Monday, November 10, 2008

Considering Judaism (Genesis 15:7-20)

Of all the major religions of the world, we Christians probably connect most closely to Judaism.

Although some folks would try to downplay the connection, even going as far as a quote I remember hearing when I was a kid that said, “God does not hear the prayer of a Jew,” they’re just denying reality. Even when I first heard that quote, I remember thinking that there was one Jew in particular I definitely hoped God was listening too – Jesus of Nazareth.

Because, of course, Jesus was Jewish. As were the disciples, as was Paul, as was a large percentage of the church in its first decades. All of those early converts were won over by men and women speaking about God using what we call the Old Testament – the Bible of the Jewish people. We Christians say that the God Jesus called “Father” is the God of Abraham, of Moses, of the kings, of the prophets and so on.

Judaism rests on a covenant that God made with a group of people. What we see in this passage is the first expression of that covenant, made with an old, childless couple named Abram and Sarai. They would in fact have a child, and from that child would come a great nation who would be a people for God. God then renews that covenant with Moses, and extends it through all eternity when he renews it with King David.

Well, fine, folks may say. God made that covenant, but the people he made it with broke it because they wouldn’t accept Jesus as the Messiah and the Son of God.

That’s two strikes in the same sentence, which might caution us before we take a third swing in this issue.

For one, Jewish thought does in fact deny that Jesus is in any way divine. But that’s because to accept him as divine goes against the bedrock statement of Jewish faith, that there is only one God and he made everything in the heavens and the earth. Because everything, including people, has been created by God, none of it may be worshipped or thought of as being divine like God. Jews who want to obey the commandments must have “no other gods.”

In other words, in the minds of Jewish believers, they actually break their covenant with God if they accept Jesus’ divinity. As to Jesus as Moshiach or Messiah, they note that this coming savior was supposed to restore the kingdom of Israel and the reign of God on the earth – all things that are to happen in the end of days. Since they haven’t happened, and since Jesus seems to talk about himself as somehow divine like God, he can’t be the Messiah.

But let’s just say for argument’s sake that God does indeed see things that way and that the Jewish people did break their covenant. Why would that mean that he would reject them? The ceremony Abram does in this passage, where he cuts the animals in half and sets them up with a path down the center, was a part of an ancient legal contract.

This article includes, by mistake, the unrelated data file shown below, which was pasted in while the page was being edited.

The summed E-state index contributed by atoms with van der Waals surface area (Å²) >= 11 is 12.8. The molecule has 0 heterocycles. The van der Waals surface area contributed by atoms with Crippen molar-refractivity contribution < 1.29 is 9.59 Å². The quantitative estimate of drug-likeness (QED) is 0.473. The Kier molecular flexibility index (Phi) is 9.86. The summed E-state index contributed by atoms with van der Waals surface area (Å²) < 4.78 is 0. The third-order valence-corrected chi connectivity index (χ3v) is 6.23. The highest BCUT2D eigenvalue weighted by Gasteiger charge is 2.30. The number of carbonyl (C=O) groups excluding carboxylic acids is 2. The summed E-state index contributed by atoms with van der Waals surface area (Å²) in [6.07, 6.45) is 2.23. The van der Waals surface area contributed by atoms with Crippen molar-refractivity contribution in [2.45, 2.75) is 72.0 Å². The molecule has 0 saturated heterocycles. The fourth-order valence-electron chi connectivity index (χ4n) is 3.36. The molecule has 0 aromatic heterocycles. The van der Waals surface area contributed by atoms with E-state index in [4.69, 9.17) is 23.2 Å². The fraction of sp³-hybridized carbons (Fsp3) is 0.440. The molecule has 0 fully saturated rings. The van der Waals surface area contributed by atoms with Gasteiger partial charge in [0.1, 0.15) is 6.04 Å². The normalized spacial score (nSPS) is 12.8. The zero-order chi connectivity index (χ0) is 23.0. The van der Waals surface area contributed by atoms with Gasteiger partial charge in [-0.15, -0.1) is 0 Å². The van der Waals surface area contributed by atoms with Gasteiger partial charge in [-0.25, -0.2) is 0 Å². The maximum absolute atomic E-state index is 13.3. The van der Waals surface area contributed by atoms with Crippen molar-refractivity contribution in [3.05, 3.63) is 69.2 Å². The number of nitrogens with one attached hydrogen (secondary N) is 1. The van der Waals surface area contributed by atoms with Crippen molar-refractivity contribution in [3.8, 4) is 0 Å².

The two people agreeing in a covenant would both say what they were going to do, in front of witnesses, and then walk together down the gory aisle the sacrifice had created. They were saying that if they broke the covenant they’d just agreed to, the same thing could be done to them as was done to the animals. This is for serious covenants only, of course – not something you’d do for a library fine.

When Abram, in his vision, saw flame and smoke pass between the animal halves, he understood he was seeing God give his promise in covenant format. The flame and smoke represented God’s presence, just as they would when God led the Israelites through the wilderness and gave them his laws at Mt. Sinai.

Notice God did not make his promise conditional. He didn’t move between the animal halves with Abram, like the covenant ritual said. Whether Abram lived up to his promises or not, God would keep the covenant. And through the history we read in the Old Testament, God does exactly that: Keep the covenant even when his people don’t.

Through idolatry, oppression, moral decay and a host of other ways the people ignored God or took him for granted, God was faithful. He was always their God, and they were always his people, whether they believed it, acted like it or not.

I may be wrong, but I can’t look at this scenario and this history and say that God would change his mind about keeping his promise to his people. After all, if he can break this promise, can we have such full and complete trust in his others? I would find it hard.

So what is the purpose of Jesus, then, in relationship to this covenant? Why did he come, if it wasn’t to supersede an old, outdated deal in favor of a shiny new one?

When we read Paul in Romans, we see his understanding of this matter. In Jesus, God did not erase his chosen people from the world – he extended his covenant to all people, whether they were of the blood of Abraham or not. In Jesus, God did not turn his back on his chosen people – he opened his arms to the rest of us and showed us how we too are his chosen people.

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